Graceling came with the rather dubious recommendation, “[This] exquisitely drawn romance … will slake the thirst of Twilight fans”, on the front cover. However, I really enjoyed Fire, so I went ahead and read it anyway.
While it doesn’t quite have the accomplished sense of depth of Fire, this is Cashore’s debut novel, and as such that’s simply a sign that her novels have developed since the beginning. She does a good job of introducing us to the fantasy world the story takes place in, without being artificially explanatory or giving us too many made-up terms to try and remember.
The heroine, Katsa, is a graceling, marked out by her mismatched eyes and an uncanny natural ability – in her case, the ability to inflict violence. Ever since her gift was discovered, her uncle the King has been using her as a tool of intimidation against those who displeased him. A chance to investigate the mysterious kidnapping of a neighbouring King's father offers her an opportunity to escape and to prove to herself and others that she’s more than just a mindless thug.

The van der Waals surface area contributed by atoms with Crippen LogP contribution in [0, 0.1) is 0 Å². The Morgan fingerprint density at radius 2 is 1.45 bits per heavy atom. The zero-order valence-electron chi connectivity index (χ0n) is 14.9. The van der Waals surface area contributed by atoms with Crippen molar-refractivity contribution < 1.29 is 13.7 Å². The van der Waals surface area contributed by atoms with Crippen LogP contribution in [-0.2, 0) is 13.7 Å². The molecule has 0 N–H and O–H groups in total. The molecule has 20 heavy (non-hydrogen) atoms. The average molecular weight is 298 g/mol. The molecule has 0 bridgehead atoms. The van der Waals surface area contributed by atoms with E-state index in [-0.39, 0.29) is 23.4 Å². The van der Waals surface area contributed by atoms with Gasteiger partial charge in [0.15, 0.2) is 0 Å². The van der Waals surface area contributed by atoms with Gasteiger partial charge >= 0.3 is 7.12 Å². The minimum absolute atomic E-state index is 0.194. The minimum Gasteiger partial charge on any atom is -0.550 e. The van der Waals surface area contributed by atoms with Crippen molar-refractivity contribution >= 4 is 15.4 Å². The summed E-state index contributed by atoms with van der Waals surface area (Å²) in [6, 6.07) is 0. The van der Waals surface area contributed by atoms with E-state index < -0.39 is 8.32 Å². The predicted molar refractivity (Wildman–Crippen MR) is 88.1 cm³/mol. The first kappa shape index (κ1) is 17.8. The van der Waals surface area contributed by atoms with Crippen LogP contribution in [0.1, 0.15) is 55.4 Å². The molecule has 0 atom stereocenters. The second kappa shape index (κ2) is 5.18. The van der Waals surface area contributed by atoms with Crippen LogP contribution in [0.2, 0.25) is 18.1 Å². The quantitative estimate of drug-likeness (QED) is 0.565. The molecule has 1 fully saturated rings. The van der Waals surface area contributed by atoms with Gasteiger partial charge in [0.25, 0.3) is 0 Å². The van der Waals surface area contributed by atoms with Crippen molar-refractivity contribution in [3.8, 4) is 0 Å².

One of the things that really stood out about this novel was the unusual angles we see events from. Katsa is an unconventional young woman, but this is only to be expected as the heroine of a young adult fantasy novel. However, the feel of the narrative is also different – while the novel appears to be of the standard ‘vanquish the villain’ type, you get the feeling that defeating the bad guy wasn’t really what it was all about.
The Twilight-style epic romance promised on the cover was, thankfully, more human and believable than that, albeit made more complex by the respective graceling abilities of the pair involved. This novel is populated by strong characters throughout, and we also meet Princess Bitterblue, the protagonist of the third and final novel in the trilogy. Despite being a child, she's forthright and intriguing, and I’m really looking forward to reading more about her.
Next up: The Unquiet Bones by Mel Starr